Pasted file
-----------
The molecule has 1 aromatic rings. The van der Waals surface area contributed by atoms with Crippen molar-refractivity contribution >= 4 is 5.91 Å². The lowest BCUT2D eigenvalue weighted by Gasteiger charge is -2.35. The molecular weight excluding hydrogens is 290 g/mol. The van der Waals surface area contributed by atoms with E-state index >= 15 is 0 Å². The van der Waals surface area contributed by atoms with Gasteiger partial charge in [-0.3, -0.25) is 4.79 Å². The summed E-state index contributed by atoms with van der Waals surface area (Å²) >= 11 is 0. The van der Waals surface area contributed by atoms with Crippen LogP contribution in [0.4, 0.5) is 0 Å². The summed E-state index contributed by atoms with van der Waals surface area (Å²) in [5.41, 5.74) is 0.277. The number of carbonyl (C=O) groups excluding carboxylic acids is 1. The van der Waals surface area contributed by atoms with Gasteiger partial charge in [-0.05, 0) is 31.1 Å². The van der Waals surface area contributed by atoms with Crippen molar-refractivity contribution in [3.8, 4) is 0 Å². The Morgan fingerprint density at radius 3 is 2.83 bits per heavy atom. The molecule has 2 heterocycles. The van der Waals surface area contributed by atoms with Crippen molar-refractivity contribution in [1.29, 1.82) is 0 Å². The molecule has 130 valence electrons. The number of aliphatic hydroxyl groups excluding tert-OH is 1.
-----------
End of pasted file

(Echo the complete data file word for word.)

The molecule has 1 aromatic rings. The van der Waals surface area contributed by atoms with Crippen molar-refractivity contribution >= 4 is 5.91 Å². The lowest BCUT2D eigenvalue weighted by Gasteiger charge is -2.35. The molecular weight excluding hydrogens is 290 g/mol. The van der Waals surface area contributed by atoms with E-state index >= 15 is 0 Å². The van der Waals surface area contributed by atoms with Gasteiger partial charge in [-0.3, -0.25) is 4.79 Å². The summed E-state index contributed by atoms with van der Waals surface area (Å²) >= 11 is 0. The van der Waals surface area contributed by atoms with Crippen LogP contribution in [0.4, 0.5) is 0 Å². The summed E-state index contributed by atoms with van der Waals surface area (Å²) in [5.41, 5.74) is 0.277. The number of carbonyl (C=O) groups excluding carboxylic acids is 1. The van der Waals surface area contributed by atoms with Gasteiger partial charge in [-0.05, 0) is 31.1 Å². The van der Waals surface area contributed by atoms with Crippen molar-refractivity contribution in [3.8, 4) is 0 Å². The Morgan fingerprint density at radius 3 is 2.83 bits per heavy atom. The molecule has 2 heterocycles. The van der Waals surface area contributed by atoms with Crippen molar-refractivity contribution in [1.29, 1.82) is 0 Å². The molecule has 130 valence electrons. The number of aliphatic hydroxyl groups excluding tert-OH is 1.